1. I think there definitely *is* a difference between reviews and criticism. Reviews are always going to be short snapshots, which should give you the flavour of the book and whether you will enjoy it or not. Criticism is a whole different kettle of fish, longer, in depth, could be book length but will analyse a work or genre in a very different way. I used to read professional reviews more, but I’ve come not to trust them so much. One example is Robert Service’s various books on Russian leaders – Lenin, Stalin, Trotsky etc. I was given the Trotsky one and started to read it but not very far in started to feel rather uncomfortably that I was reading a hatchet job. And if there’s one thing I like, it’s a fair, even-handed biography. The professional reviews were favourable, and so were some of the Amazon ones – but there was enough non-professional material online to convince me that I was right. A similar thing happened with an Anne Applebaum book I considered buying till I read some very informative Amazon reviews dissenting from the official line and spelling out the problems with the book/author.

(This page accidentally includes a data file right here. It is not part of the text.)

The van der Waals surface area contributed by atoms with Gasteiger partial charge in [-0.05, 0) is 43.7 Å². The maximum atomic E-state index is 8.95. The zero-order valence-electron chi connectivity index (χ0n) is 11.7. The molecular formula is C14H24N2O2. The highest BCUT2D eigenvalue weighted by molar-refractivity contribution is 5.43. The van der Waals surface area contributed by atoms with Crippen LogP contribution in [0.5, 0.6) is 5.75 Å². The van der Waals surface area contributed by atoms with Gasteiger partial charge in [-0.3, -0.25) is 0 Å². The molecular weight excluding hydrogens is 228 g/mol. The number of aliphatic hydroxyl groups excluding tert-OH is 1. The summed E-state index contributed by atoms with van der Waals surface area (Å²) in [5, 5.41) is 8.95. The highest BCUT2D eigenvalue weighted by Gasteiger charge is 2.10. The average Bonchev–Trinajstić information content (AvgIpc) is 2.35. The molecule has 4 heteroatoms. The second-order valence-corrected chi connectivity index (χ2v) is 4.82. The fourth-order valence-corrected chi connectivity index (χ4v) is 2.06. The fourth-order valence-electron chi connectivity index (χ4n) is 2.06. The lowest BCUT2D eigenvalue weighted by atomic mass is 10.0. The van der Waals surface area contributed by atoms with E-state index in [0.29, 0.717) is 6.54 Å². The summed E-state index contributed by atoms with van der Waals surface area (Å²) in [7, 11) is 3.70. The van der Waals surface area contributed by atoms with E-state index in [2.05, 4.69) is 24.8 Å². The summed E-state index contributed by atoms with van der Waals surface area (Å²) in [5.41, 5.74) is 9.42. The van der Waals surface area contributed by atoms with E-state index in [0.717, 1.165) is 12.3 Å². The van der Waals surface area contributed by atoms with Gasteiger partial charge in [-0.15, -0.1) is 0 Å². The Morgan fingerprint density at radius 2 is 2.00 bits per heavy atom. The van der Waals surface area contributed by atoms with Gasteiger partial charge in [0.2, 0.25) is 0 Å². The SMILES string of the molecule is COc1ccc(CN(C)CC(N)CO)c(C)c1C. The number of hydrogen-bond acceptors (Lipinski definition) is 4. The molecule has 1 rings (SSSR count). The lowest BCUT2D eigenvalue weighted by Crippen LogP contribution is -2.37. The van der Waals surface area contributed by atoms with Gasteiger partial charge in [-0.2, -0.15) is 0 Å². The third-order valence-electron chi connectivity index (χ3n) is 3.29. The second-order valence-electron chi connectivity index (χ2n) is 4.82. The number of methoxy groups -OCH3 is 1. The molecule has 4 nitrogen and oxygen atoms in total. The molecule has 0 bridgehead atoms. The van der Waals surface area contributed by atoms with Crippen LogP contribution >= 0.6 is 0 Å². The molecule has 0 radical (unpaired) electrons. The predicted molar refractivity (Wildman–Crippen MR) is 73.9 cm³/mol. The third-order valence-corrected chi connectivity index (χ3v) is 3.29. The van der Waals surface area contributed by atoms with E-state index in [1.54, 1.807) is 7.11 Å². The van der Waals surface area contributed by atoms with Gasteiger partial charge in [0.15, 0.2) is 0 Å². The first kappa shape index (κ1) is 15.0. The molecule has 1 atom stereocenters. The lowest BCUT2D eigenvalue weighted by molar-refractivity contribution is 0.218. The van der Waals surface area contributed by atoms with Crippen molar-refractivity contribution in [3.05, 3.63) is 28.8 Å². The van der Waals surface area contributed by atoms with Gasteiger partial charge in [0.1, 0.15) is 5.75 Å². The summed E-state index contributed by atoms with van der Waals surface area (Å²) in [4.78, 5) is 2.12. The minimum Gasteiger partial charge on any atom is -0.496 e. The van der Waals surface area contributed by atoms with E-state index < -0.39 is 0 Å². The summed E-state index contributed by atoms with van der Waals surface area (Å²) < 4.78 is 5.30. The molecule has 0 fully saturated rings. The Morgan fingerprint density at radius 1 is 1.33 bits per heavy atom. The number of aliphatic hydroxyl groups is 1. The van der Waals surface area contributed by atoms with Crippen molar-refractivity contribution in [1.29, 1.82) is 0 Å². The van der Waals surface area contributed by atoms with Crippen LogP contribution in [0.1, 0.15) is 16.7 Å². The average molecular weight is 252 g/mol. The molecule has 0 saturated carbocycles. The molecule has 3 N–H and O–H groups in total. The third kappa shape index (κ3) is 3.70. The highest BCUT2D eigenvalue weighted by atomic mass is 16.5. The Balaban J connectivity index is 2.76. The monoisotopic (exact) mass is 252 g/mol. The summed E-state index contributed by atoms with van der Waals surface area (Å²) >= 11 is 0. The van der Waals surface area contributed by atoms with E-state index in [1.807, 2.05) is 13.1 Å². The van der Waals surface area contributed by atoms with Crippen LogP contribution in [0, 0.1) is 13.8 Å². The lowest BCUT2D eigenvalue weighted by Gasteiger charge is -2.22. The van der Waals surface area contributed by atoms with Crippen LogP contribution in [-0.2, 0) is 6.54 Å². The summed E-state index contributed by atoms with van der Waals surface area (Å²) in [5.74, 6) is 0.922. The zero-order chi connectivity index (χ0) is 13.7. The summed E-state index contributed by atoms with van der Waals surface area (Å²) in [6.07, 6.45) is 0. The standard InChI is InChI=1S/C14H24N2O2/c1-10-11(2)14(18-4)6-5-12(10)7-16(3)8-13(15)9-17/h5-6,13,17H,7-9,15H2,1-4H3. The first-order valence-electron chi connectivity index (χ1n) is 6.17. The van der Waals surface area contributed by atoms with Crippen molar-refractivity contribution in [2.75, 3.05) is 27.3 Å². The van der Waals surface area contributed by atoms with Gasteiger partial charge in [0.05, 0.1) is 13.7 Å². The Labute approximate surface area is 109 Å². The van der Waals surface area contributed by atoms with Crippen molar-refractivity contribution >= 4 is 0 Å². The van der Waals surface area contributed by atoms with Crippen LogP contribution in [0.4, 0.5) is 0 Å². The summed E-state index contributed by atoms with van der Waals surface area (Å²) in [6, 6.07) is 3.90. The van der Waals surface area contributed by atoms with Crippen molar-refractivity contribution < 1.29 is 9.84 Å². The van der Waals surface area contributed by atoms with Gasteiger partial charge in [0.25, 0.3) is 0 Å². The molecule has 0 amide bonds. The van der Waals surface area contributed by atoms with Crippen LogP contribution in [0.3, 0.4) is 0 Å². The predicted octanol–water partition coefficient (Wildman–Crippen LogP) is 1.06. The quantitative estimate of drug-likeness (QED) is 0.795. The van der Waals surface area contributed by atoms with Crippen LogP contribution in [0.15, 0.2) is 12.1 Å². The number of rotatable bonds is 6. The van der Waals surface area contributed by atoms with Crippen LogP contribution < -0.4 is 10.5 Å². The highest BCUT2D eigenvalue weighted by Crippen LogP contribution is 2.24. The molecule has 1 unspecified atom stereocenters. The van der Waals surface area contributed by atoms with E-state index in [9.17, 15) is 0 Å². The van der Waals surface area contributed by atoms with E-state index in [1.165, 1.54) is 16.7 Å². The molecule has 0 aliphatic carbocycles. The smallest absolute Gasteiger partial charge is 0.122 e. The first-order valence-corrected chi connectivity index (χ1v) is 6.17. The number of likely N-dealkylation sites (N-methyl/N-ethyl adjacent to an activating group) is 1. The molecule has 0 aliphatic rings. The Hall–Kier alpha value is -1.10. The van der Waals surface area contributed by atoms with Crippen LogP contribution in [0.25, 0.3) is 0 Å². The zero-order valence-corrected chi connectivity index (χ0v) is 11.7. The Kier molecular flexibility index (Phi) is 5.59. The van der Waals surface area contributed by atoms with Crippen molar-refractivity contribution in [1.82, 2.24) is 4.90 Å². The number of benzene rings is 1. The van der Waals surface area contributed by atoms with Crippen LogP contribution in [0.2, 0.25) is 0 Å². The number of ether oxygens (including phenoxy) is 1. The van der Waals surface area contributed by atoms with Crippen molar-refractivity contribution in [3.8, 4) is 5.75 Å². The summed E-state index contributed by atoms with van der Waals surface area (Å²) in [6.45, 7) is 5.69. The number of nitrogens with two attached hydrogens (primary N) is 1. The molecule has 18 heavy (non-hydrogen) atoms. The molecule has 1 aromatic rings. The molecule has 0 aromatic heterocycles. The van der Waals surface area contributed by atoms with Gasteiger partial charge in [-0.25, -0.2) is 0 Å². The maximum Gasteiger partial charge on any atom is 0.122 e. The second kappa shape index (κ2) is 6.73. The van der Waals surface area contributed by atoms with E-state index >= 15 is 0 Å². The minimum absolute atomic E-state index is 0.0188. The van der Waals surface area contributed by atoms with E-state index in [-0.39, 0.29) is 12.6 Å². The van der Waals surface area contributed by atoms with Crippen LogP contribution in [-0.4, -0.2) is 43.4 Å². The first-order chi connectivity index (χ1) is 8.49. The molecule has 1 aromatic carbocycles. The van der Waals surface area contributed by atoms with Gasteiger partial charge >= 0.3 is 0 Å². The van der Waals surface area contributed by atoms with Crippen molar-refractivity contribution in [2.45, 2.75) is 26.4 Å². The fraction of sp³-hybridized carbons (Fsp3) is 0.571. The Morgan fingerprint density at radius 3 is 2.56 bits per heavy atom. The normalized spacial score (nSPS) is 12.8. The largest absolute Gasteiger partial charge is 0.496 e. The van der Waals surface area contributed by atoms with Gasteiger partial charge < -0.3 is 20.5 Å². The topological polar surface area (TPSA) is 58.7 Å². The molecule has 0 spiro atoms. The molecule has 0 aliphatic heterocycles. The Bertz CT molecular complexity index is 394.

I find I tend to trust book bloggers most nowadays – after all, they’re mostly reading for pleasure and passing on their genuine response to a book – which in the end is more valuable for me!


  2. A review is like an essay: it’s not quite definable: it can be great criticism as well as a personal take. It is supposed to be shorter than a literary critical essay but it isn’t always. A central difference is it is supposed to be about a book and deal with another person’s thesis or take on the universe or the specific matter of that book and the book itself. It’s not supposed to be say a life of Emily Dickinson but about this particular book about the life of ED.

    In history there have been masterpieces of reviews — Samuel Johnson’s on Soames Jenyns’ book on the Great Chain of Being comes to mind. He smashes the complacency and cruelty of the concept of the great chain of being as laid out in that book. A famous passage responding to the idea the poor should not be taught books they cannot use (it’s said) in their working lives because this might make them dissatisfied:

    I am always afraid of determining on the side of envy or cruelty. The privileges of education may, sometimes, be improperly bestowed, but I shall always fear to withhold them, lest I should be yielding to the suggestions of pride, while I persuade myself that I am following the maxims of policy; and, under the appearance of salutary restraints, should be indulging the lust of dominion, and that malevolence which delights in seeing others depressed.